Updated Fri, May 23, 2014 2:57 pm
John Kemerer has been practicing as a physician for 23 years. In that time he has never seen a case of mumps.
That all changed three weeks ago when he treated his first patient, a student at Ohio University, for the virus.
Kemerer, who is the medical director at Ohio University's Campus Care clinic, said it's unusual to see an increase in mumps cases in the United States.
"That's most likely due to low vaccination rates," he said.
According to the Ohio Department of Health nearly 400 people in Central Ohio contracted the mumps this year.
More than 200 of these cases were college students at Ohio State University in Columbus, according to the Columbus Public Health website.
Kemerer said diseases like mumps spread easily on campuses since many students come together at on place, sleep in dorms and often share drinks.
However, the state law doesn't require college students to get the MMR vaccination that immunize against mumps, measles and rubella, an epidemiologist at the Ohio Department of Health, Dr. Mary DiOrio explained.
DiOrio said that Ohio law requires school children to get vaccinated but there are exemptions.
"If individuals have either medical contra-indications to receiving a vaccination or they or their parents have either philosophical or religious believes about vaccination they can get an exemption," she explained.
In terms of incoming college students the state requires universities provide educational information about meningococcal meningitis and hepatitis B.
College students would have to fill out a form about their vaccination status and confirm they have received the information.
However, DiOrio said some colleges in Ohio have their own requirements in terms of immunization and these could include the MMR vaccination.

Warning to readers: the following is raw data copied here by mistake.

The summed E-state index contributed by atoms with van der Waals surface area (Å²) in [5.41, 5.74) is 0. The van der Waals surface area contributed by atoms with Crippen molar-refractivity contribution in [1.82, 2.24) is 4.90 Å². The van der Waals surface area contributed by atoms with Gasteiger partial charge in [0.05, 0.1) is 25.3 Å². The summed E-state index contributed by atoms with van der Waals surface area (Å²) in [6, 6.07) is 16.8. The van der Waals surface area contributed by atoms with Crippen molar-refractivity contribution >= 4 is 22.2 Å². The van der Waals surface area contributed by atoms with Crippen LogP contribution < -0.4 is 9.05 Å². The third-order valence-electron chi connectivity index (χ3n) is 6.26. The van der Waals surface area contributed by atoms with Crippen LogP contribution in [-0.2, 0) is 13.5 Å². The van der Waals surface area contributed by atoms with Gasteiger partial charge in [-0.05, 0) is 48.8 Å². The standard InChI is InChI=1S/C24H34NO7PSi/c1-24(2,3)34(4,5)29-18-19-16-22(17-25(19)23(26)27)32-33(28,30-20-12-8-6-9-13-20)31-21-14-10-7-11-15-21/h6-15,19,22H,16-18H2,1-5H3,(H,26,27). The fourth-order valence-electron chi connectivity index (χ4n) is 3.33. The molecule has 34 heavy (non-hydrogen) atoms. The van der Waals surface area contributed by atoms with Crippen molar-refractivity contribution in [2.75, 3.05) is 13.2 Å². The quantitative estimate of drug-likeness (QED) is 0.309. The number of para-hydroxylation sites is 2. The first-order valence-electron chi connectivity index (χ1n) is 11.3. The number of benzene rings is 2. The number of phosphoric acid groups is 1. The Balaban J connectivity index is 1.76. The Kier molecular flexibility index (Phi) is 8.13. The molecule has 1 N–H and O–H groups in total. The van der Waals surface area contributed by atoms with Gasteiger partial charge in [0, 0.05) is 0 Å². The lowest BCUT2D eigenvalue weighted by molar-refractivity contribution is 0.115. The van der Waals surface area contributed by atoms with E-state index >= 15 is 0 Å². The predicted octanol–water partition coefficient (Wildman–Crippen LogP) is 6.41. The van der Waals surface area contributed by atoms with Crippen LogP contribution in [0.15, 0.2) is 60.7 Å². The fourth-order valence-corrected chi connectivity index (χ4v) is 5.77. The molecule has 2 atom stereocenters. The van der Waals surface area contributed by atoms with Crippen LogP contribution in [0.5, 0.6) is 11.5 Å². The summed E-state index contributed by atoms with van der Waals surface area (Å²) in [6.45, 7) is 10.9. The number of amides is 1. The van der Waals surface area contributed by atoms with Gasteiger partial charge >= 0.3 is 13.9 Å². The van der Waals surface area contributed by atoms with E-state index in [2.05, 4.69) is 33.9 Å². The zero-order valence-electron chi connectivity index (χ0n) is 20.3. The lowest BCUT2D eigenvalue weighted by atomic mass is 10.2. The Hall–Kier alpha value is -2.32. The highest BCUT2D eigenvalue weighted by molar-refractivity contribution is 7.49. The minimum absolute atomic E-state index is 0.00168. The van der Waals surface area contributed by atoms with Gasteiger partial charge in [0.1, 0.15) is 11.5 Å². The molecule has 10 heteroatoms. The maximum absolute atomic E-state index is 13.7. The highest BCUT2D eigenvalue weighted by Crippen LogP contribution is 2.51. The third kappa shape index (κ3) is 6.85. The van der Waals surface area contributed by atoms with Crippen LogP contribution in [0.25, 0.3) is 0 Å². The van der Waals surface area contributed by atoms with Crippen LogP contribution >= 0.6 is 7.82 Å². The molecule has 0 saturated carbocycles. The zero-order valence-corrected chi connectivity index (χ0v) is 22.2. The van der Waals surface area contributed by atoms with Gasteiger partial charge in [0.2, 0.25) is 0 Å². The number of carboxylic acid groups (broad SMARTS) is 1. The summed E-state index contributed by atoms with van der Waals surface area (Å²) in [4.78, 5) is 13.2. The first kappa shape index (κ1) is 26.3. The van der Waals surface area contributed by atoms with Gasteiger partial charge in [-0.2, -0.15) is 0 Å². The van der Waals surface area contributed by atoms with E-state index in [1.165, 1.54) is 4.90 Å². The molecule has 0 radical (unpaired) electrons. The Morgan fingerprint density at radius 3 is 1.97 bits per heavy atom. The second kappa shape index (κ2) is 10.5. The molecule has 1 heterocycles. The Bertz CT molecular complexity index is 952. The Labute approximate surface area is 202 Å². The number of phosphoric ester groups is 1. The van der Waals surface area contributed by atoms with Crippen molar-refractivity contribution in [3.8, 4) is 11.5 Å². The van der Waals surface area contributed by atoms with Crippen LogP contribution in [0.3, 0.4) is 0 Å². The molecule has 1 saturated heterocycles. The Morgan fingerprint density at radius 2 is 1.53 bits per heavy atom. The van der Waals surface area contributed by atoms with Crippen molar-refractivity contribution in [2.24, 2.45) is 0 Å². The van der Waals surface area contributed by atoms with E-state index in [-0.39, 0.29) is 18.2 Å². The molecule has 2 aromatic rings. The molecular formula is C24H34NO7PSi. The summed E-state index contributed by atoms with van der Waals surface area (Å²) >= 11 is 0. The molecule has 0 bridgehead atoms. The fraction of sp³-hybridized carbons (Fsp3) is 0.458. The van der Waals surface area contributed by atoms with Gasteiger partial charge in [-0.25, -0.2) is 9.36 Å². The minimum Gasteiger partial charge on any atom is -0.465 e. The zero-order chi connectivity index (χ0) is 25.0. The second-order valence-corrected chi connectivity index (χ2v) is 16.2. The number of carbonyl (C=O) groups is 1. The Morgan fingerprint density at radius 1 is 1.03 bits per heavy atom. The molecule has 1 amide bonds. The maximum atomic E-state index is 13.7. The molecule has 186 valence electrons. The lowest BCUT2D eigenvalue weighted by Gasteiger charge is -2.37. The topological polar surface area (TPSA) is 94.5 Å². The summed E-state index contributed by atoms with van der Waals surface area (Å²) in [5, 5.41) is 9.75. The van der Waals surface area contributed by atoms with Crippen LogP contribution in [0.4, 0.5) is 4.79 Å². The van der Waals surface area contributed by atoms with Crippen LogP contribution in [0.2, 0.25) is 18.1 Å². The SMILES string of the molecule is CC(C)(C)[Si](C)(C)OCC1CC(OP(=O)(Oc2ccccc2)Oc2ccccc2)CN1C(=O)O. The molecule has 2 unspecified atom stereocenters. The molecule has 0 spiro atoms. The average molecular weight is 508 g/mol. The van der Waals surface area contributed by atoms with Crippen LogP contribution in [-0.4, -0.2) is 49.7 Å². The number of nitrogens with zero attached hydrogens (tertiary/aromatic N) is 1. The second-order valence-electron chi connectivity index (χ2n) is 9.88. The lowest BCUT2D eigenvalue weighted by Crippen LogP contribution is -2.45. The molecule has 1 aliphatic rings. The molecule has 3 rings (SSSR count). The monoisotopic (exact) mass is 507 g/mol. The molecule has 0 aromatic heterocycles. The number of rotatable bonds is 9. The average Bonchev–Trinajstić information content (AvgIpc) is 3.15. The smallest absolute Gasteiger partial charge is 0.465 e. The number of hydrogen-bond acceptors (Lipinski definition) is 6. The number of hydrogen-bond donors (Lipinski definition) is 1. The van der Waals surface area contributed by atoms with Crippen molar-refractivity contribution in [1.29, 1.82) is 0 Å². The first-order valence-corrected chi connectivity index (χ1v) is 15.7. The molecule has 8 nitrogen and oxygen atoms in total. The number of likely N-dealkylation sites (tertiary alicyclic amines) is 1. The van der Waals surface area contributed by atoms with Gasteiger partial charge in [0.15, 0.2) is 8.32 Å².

According to Ohio University's Medical Services Policy the MMR vaccination is not required at OU. However, the university does recommend the MMR vaccination, Kemerer explained.
With the mumps outbreak in Ohio, officials at OU are trying to better inform students about the MMR vaccination.
"We've sent out notices through the university through the student affairs office to recommend that students come in with their MMR booster," he said.
The MMR vaccination consists of two shots. People usually get their first one when they are children. But the first dose only covers about 40 percent immunity. Physicians recommend a booster shot when people are of college age to be safe.
Kemerer said that getting mumps as an adult can also put you at risk for contracting viral meningitis. For males, he stressed, it can cause complications that can lead to infertility.
Therefore he strongly recommends students at OU to get their second shot.
"Make sure your vaccination is up to date, don't share drinks, don't share food and make sure that you wash your hands," he said.
Ohio University students can get the MMR vaccination at the Hudson Health Center.
During the summer they can walk in on Tuesdays, Wednesdays and Fridays from 9 a.m. to 4.30 p.m.. One injection costs about $ 80 dollars.